Choosing your Nebuliser device
There is no perfect device. There are many factors to consider when purchasing or deciding on which device you will use to deliver inhaled medications.
Devices change frequently so please discuss with your physiotherapist prior to purchase.
The type of nebuliser device used is very important in determining how much medication is effectively delivered to your lungs. Even if you take all of your inhaled medications, the effects of the medication may be limited by issues such as:
- The device is not ideal, it may be difficult to clean and keep in a good working order, it may not deliver the medication you have been prescribed, it may be a device that is not approved for the volume of medications you are on
- A device that is not maintained correctly or not working well
- Not using correct breathing techniques, or in the correct position when nebulising
Inhaled therapy can take a long time so it is important that you choose the best device, to make sure your treatment time is efficient and effective.
Please work together with your physiotherapist to decide on the best treatment plan for you and the best equipment to use for this. Here is some helpful information to help you with these conversations.
Important points to consider:
What is the medication you are trying to deliver to your lungs?
- Certain medications need a specific device to be delivered to the lungs, and some medications can damage devices if used incorrectly
- Some medications need to be delivered to targeted areas in the lungs, the device delivering them can have an impact on the particle size of the inhaled therapy as it enters your airways
- Some medications are very viscous (thick) and they will not be converted into an aerosol as efficiently through some devices
Are you able to use the equipment properly?
- A mouthpiece is the best way to deliver inhaled therapies with a nebuliser but various factors (including age) might mean it is recommended to use a mask
- If you have any issues with your hands, painful joints or weakness, this may impact what type of inhaler devices you choose
Where are you taking your inhaled therapies?
- Some devices are louder than others and depending on where you are using your inhaled therapy equipment you might opt for a device that is quiet in its delivery
- You may need to be more mobile whilst taking your inhaled therapies to include them in your busy day, deciding on a device that is portable and with less cords might be a better option
- Some medications may be available to be delivered as a dry powder. Check with your team if this is true for the medication best suited to you
How many inhaled therapies do you need to take in a day?
- Depending on how many medications you need to deliver to your lungs you may need interchangeable chambers or a device that is easy to clean in between use
The cost of device is very important to consider, not just the initial start-up purchase but the ongoing costs for any replacement chambers and parts.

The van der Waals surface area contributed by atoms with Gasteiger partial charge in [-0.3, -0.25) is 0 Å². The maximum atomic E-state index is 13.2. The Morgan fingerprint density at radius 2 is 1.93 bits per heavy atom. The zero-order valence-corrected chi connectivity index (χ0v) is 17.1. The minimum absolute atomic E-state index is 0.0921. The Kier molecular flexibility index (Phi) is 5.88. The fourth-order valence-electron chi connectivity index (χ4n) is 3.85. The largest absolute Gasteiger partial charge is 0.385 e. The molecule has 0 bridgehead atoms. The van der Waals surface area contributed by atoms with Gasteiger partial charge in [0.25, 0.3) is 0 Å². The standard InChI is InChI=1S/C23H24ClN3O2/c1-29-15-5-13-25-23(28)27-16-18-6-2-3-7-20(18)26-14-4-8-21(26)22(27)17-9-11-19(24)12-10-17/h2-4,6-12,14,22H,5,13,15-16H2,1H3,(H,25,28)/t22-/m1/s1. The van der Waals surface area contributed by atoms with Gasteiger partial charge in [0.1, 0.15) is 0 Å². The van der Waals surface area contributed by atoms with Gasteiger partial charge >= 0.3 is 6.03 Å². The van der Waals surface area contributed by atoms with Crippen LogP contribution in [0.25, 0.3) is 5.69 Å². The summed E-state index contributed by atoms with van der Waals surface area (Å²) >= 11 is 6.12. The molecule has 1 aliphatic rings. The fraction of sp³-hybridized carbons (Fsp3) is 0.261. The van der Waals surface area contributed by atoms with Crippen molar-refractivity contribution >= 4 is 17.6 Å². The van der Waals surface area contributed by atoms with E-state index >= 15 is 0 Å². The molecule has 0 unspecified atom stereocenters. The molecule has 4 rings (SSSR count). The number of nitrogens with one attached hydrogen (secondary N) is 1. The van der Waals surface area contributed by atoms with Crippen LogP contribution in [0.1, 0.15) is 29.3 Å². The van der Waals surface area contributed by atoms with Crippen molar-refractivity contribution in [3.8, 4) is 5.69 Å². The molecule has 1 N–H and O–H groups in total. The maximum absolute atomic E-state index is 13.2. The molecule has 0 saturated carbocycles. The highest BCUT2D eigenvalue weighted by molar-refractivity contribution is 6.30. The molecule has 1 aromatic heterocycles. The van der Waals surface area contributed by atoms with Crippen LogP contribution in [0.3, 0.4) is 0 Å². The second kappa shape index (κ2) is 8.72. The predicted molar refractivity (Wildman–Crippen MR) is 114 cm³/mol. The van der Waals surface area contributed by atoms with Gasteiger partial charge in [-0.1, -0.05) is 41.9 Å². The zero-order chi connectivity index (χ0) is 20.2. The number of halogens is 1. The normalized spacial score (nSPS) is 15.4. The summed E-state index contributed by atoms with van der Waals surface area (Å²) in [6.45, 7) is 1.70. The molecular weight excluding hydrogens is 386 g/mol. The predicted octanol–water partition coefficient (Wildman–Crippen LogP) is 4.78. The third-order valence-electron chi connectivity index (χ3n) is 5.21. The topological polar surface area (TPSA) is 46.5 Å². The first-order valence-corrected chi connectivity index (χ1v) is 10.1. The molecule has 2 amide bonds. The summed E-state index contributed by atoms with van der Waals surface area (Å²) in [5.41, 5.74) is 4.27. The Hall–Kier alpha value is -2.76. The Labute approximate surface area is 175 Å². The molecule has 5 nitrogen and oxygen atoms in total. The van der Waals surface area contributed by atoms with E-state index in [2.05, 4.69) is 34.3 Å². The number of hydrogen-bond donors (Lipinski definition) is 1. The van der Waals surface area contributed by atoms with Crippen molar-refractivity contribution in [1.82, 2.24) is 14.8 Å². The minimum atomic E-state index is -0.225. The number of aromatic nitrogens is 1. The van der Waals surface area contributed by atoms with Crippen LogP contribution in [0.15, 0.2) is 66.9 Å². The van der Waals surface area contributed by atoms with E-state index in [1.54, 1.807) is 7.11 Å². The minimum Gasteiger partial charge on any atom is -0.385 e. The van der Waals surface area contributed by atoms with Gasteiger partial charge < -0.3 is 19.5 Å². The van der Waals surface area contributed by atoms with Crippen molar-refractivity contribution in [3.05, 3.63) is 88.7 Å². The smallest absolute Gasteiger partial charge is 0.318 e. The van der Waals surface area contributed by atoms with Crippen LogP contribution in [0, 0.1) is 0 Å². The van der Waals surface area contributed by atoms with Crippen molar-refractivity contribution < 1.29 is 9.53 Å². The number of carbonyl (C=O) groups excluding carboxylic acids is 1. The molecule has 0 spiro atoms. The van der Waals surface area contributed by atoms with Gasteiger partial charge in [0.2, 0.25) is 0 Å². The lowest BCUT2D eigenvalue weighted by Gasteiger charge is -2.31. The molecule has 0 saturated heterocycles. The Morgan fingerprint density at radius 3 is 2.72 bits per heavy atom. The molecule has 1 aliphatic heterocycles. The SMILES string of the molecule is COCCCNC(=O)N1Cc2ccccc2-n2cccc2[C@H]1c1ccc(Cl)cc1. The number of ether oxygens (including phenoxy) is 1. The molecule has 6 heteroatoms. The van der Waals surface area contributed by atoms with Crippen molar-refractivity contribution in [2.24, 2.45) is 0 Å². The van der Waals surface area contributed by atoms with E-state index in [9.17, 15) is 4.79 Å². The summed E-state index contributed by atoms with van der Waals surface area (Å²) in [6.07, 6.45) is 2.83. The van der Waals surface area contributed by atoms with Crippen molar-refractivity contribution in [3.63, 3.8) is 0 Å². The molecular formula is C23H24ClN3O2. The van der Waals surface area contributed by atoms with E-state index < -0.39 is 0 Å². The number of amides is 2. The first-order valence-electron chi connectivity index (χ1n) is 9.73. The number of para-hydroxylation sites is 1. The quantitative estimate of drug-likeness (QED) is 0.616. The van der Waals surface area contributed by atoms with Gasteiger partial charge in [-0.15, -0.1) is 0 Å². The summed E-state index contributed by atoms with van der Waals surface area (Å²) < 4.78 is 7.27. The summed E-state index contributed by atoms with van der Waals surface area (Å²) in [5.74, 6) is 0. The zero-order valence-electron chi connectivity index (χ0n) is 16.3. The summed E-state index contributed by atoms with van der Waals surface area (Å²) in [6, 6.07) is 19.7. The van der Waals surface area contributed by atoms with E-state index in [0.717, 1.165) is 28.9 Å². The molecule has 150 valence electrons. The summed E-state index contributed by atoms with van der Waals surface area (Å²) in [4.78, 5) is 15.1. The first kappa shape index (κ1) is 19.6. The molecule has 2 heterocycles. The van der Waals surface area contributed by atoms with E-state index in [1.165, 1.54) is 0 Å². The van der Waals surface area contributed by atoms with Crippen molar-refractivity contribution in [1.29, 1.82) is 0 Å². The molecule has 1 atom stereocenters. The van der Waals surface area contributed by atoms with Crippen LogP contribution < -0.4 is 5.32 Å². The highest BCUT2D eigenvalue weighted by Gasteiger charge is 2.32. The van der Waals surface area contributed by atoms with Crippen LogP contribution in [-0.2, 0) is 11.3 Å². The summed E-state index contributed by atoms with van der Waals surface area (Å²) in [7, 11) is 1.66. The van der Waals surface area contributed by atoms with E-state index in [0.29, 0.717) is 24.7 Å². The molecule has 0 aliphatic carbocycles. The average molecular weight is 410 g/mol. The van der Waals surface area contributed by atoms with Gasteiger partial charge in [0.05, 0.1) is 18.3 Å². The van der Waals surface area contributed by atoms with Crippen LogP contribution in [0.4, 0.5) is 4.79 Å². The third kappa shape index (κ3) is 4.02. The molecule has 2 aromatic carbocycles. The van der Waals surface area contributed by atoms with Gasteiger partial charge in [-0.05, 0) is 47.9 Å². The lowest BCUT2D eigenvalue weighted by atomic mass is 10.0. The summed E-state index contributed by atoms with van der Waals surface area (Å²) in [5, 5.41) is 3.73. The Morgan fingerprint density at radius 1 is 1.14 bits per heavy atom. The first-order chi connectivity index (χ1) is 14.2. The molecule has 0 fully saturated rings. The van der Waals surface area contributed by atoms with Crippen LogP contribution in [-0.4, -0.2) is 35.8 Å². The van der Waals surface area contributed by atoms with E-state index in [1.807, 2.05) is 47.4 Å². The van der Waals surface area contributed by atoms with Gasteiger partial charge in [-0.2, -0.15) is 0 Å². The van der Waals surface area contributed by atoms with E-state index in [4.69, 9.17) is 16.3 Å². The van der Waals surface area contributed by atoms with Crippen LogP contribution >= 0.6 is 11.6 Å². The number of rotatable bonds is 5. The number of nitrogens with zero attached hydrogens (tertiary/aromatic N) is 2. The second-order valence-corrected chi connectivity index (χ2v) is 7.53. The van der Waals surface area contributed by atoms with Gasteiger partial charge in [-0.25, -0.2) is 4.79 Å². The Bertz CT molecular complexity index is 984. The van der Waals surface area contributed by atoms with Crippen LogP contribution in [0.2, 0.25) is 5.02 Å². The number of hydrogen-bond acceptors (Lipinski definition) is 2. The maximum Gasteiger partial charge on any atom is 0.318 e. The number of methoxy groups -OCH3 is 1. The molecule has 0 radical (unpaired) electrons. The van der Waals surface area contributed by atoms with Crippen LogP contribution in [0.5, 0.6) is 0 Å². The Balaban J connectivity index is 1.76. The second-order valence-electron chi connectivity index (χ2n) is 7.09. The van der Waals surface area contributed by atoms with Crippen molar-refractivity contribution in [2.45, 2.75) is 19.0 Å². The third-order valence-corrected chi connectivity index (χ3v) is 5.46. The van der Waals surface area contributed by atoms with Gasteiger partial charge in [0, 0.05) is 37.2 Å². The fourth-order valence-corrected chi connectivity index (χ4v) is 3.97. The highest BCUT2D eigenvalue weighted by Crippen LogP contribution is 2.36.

It is also important to consider what cleaning and maintenance is involved in the device you choose. It is essential that inhaled therapy equipment is cleaned regularly to ensure they continue to work efficiently and also minimise any risk of contamination from unwanted bugs.
There are many different nebuliser devices on the market. The devices we have included have been tested with medications that are commonly used in the CF community (unless stated otherwise).
Here are some comparisons between nebuliser options to help you in your decision making
JET COMPRESSOR NEBULISER PUMPS
MESH TECHNOLOGY NEBULISERS
Requires mains power when in use
Requires mains power for charging only
Heavier and less portable
Light and portable
Replacement nebuliser bowls various options
Specific nebuliser bowls/chambers required
More expensive (initial purchase and ongoing costs)
Parts replacement required 6-12 months
Parts replacement required 6-12 months (may need to be more frequent if not cleaned effectively)
Easier to clean and maintain
Often more difficult to clean and more particular cleaning technique required
Nebuliser Jet Compressors
Pari Boy SX
When combining a nebuliser chamber with a compressor it is important to know:
- Minimum flow the nebuliser chamber requires to function optimally
- Consider the pressure the compressor can generate as this contributes to how fast the nebuliser runs
- Whether the compressor is designed for several nebulised medications/day
Transition to mouthpiece usually age 4, dependent on child’s ability to consistently breathe through their mouth
Used if under 4 years of age
Better deposition of particles, mouthpiece clinically preferred once able to use effectively
For use in older children or adults unable to effectively hold/position the mouthpiece
Need to be actively involved and able to effectively position the mouthpiece behind the teeth and tight lip seal.
Ensure exhalation point is not occluded
This is an evolving space in CF care with many devices not being always accessible and many not yet tried and tested with CF medications.
The device most extensively used and researched in CF is:
E Flow Rapid (please note this device is expensive and replacement parts recommended to be changed every 6 months are also at a cost to the owner).
The following mesh nebs have had limited research in CF but have comparable qualities and particle size delivery for common CF medications:
Bird Healthcare E Mesh – note this is only able to be used to deliver salbutamol, hypertonic saline, normal saline, tobramycin and pulmozyme
The following device has been discontinued but may still be in use and is a good option for safe and effective delivery via mesh technology of commonly used CF medications:
Innospire Go – note this is only able to be used to deliver salbutamol, hypertonic saline, normal saline, tobramycin and pulmozyme